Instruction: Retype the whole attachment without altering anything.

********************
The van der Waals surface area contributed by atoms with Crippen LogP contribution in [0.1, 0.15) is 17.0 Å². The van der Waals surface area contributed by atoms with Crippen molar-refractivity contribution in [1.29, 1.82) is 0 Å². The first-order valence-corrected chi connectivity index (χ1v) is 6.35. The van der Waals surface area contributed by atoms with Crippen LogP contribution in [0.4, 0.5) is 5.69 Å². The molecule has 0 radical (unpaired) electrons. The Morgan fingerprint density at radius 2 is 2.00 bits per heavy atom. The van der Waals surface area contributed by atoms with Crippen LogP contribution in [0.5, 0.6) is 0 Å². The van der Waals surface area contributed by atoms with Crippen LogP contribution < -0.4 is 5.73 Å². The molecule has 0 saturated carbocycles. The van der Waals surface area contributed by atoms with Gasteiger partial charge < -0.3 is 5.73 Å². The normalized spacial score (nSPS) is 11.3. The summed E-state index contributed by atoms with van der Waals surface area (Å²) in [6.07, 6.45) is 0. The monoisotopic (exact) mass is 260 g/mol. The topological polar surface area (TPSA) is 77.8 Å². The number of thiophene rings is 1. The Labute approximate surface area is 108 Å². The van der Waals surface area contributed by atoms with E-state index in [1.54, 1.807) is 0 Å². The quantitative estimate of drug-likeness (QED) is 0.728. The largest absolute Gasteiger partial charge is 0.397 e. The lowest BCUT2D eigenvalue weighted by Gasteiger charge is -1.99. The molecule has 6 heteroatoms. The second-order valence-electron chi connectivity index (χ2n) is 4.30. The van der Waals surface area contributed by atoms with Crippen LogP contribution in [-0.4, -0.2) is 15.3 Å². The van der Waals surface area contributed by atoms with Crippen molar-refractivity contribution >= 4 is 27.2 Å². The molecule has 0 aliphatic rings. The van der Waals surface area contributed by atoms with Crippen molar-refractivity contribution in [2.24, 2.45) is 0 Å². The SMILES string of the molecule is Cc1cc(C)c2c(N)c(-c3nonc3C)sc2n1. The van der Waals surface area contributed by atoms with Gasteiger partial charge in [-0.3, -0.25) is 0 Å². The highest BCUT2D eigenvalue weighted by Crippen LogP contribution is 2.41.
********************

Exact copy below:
The van der Waals surface area contributed by atoms with Crippen LogP contribution in [0.1, 0.15) is 17.0 Å². The van der Waals surface area contributed by atoms with Crippen molar-refractivity contribution in [1.29, 1.82) is 0 Å². The first-order valence-corrected chi connectivity index (χ1v) is 6.35. The van der Waals surface area contributed by atoms with Crippen LogP contribution in [0.4, 0.5) is 5.69 Å². The molecule has 0 radical (unpaired) electrons. The Morgan fingerprint density at radius 2 is 2.00 bits per heavy atom. The van der Waals surface area contributed by atoms with Crippen LogP contribution in [0.5, 0.6) is 0 Å². The van der Waals surface area contributed by atoms with Crippen LogP contribution < -0.4 is 5.73 Å². The molecule has 0 saturated carbocycles. The van der Waals surface area contributed by atoms with Gasteiger partial charge < -0.3 is 5.73 Å². The normalized spacial score (nSPS) is 11.3. The summed E-state index contributed by atoms with van der Waals surface area (Å²) in [6.07, 6.45) is 0. The monoisotopic (exact) mass is 260 g/mol. The topological polar surface area (TPSA) is 77.8 Å². The number of thiophene rings is 1. The Labute approximate surface area is 108 Å². The van der Waals surface area contributed by atoms with E-state index in [1.54, 1.807) is 0 Å². The quantitative estimate of drug-likeness (QED) is 0.728. The largest absolute Gasteiger partial charge is 0.397 e. The lowest BCUT2D eigenvalue weighted by Gasteiger charge is -1.99. The molecule has 6 heteroatoms. The second-order valence-electron chi connectivity index (χ2n) is 4.30. The van der Waals surface area contributed by atoms with Crippen LogP contribution in [-0.4, -0.2) is 15.3 Å². The van der Waals surface area contributed by atoms with Crippen molar-refractivity contribution >= 4 is 27.2 Å². The molecule has 0 aliphatic rings. The van der Waals surface area contributed by atoms with Crippen molar-refractivity contribution in [2.24, 2.45) is 0 Å². The SMILES string of the molecule is Cc1cc(C)c2c(N)c(-c3nonc3C)sc2n1. The van der Waals surface area contributed by atoms with Gasteiger partial charge in [-0.3, -0.25) is 0 Å². The highest BCUT2D eigenvalue weighted by Crippen LogP contribution is 2.41.